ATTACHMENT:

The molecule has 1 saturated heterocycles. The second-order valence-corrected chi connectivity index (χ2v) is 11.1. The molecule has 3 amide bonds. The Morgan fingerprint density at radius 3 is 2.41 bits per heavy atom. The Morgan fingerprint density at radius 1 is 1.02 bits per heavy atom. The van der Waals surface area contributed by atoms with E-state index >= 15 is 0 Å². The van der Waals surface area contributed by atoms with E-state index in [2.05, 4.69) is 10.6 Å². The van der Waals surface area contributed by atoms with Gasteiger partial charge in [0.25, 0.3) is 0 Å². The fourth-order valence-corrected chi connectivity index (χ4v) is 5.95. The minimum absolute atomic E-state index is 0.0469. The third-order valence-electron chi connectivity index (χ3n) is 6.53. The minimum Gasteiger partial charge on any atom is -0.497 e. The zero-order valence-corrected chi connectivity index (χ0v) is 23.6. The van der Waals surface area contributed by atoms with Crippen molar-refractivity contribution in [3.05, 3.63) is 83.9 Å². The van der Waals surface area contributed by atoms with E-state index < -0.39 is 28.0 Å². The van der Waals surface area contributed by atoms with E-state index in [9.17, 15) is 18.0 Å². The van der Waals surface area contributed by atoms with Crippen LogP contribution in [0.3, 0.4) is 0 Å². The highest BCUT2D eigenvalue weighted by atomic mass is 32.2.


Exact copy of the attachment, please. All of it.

The molecule has 1 saturated heterocycles. The second-order valence-corrected chi connectivity index (χ2v) is 11.1. The molecule has 3 amide bonds. The Morgan fingerprint density at radius 3 is 2.41 bits per heavy atom. The Morgan fingerprint density at radius 1 is 1.02 bits per heavy atom. The van der Waals surface area contributed by atoms with E-state index >= 15 is 0 Å². The van der Waals surface area contributed by atoms with E-state index in [2.05, 4.69) is 10.6 Å². The van der Waals surface area contributed by atoms with Gasteiger partial charge in [0.25, 0.3) is 0 Å². The fourth-order valence-corrected chi connectivity index (χ4v) is 5.95. The minimum absolute atomic E-state index is 0.0469. The third-order valence-electron chi connectivity index (χ3n) is 6.53. The minimum Gasteiger partial charge on any atom is -0.497 e. The zero-order valence-corrected chi connectivity index (χ0v) is 23.6. The van der Waals surface area contributed by atoms with Crippen molar-refractivity contribution in [3.05, 3.63) is 83.9 Å². The van der Waals surface area contributed by atoms with E-state index < -0.39 is 28.0 Å². The van der Waals surface area contributed by atoms with E-state index in [9.17, 15) is 18.0 Å². The van der Waals surface area contributed by atoms with Crippen LogP contribution in [0.3, 0.4) is 0 Å². The highest BCUT2D eigenvalue weighted by atomic mass is 32.2.